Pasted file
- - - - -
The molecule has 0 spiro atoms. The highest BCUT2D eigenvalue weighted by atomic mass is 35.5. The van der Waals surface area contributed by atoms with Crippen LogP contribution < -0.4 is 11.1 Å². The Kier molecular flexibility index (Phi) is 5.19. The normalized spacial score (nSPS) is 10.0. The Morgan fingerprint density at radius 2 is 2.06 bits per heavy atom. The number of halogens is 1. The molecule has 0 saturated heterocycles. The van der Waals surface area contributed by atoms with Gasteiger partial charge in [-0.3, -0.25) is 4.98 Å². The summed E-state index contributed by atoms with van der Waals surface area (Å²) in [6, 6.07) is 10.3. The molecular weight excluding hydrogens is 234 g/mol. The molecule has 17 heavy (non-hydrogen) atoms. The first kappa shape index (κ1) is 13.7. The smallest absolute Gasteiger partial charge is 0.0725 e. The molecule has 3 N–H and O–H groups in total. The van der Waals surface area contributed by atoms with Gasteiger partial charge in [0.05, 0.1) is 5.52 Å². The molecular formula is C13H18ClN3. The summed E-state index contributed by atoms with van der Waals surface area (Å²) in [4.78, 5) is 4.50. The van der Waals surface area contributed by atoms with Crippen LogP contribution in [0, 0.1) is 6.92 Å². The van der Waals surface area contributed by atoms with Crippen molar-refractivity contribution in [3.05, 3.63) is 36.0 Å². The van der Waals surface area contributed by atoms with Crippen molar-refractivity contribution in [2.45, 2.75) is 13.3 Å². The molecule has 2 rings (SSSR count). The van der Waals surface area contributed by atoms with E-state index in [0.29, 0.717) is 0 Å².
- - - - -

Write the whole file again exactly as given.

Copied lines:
The molecule has 0 spiro atoms. The highest BCUT2D eigenvalue weighted by atomic mass is 35.5. The van der Waals surface area contributed by atoms with Crippen LogP contribution < -0.4 is 11.1 Å². The Kier molecular flexibility index (Phi) is 5.19. The normalized spacial score (nSPS) is 10.0. The Morgan fingerprint density at radius 2 is 2.06 bits per heavy atom. The number of halogens is 1. The molecule has 0 saturated heterocycles. The van der Waals surface area contributed by atoms with Gasteiger partial charge in [-0.3, -0.25) is 4.98 Å². The summed E-state index contributed by atoms with van der Waals surface area (Å²) in [6, 6.07) is 10.3. The molecular weight excluding hydrogens is 234 g/mol. The molecule has 17 heavy (non-hydrogen) atoms. The first kappa shape index (κ1) is 13.7. The smallest absolute Gasteiger partial charge is 0.0725 e. The molecule has 3 N–H and O–H groups in total. The van der Waals surface area contributed by atoms with Gasteiger partial charge in [0.05, 0.1) is 5.52 Å². The molecular formula is C13H18ClN3. The summed E-state index contributed by atoms with van der Waals surface area (Å²) in [4.78, 5) is 4.50. The van der Waals surface area contributed by atoms with Crippen LogP contribution in [0, 0.1) is 6.92 Å². The van der Waals surface area contributed by atoms with Crippen molar-refractivity contribution in [3.05, 3.63) is 36.0 Å². The van der Waals surface area contributed by atoms with Crippen molar-refractivity contribution in [2.45, 2.75) is 13.3 Å². The molecule has 2 rings (SSSR count). The van der Waals surface area contributed by atoms with E-state index in [0.29, 0.717) is 0 Å².